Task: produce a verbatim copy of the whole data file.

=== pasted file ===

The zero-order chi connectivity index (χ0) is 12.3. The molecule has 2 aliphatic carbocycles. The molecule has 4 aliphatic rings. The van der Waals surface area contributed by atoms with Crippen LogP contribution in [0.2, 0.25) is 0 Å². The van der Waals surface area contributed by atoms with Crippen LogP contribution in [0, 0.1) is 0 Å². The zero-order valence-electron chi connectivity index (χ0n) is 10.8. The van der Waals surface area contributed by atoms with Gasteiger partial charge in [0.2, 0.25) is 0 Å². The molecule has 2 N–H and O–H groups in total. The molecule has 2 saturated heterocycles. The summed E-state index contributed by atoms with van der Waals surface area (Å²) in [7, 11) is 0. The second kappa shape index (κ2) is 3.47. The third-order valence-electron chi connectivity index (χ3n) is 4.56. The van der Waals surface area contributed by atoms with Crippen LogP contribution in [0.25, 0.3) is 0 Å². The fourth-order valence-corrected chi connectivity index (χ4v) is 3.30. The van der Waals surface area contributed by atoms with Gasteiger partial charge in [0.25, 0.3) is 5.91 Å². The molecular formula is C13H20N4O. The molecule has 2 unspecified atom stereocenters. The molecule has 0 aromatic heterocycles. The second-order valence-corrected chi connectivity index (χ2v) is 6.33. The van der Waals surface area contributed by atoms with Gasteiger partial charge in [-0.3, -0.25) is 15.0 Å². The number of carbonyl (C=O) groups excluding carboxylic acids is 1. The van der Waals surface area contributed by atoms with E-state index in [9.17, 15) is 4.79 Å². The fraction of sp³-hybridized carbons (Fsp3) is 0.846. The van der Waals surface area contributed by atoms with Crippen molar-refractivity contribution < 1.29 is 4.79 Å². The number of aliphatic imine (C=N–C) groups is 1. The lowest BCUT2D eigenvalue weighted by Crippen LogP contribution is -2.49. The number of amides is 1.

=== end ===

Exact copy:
The zero-order chi connectivity index (χ0) is 12.3. The molecule has 2 aliphatic carbocycles. The molecule has 4 aliphatic rings. The van der Waals surface area contributed by atoms with Crippen LogP contribution in [0.2, 0.25) is 0 Å². The van der Waals surface area contributed by atoms with Crippen LogP contribution in [0, 0.1) is 0 Å². The zero-order valence-electron chi connectivity index (χ0n) is 10.8. The van der Waals surface area contributed by atoms with Gasteiger partial charge in [0.2, 0.25) is 0 Å². The molecule has 2 N–H and O–H groups in total. The molecule has 2 saturated heterocycles. The summed E-state index contributed by atoms with van der Waals surface area (Å²) in [7, 11) is 0. The second kappa shape index (κ2) is 3.47. The third-order valence-electron chi connectivity index (χ3n) is 4.56. The van der Waals surface area contributed by atoms with Crippen LogP contribution in [0.25, 0.3) is 0 Å². The fourth-order valence-corrected chi connectivity index (χ4v) is 3.30. The van der Waals surface area contributed by atoms with Gasteiger partial charge in [0.25, 0.3) is 5.91 Å². The molecular formula is C13H20N4O. The molecule has 2 unspecified atom stereocenters. The molecule has 0 aromatic heterocycles. The second-order valence-corrected chi connectivity index (χ2v) is 6.33. The van der Waals surface area contributed by atoms with Gasteiger partial charge in [-0.3, -0.25) is 15.0 Å². The number of carbonyl (C=O) groups excluding carboxylic acids is 1. The van der Waals surface area contributed by atoms with E-state index in [9.17, 15) is 4.79 Å². The fraction of sp³-hybridized carbons (Fsp3) is 0.846. The van der Waals surface area contributed by atoms with Crippen molar-refractivity contribution < 1.29 is 4.79 Å². The number of aliphatic imine (C=N–C) groups is 1. The lowest BCUT2D eigenvalue weighted by Crippen LogP contribution is -2.49. The number of amides is 1.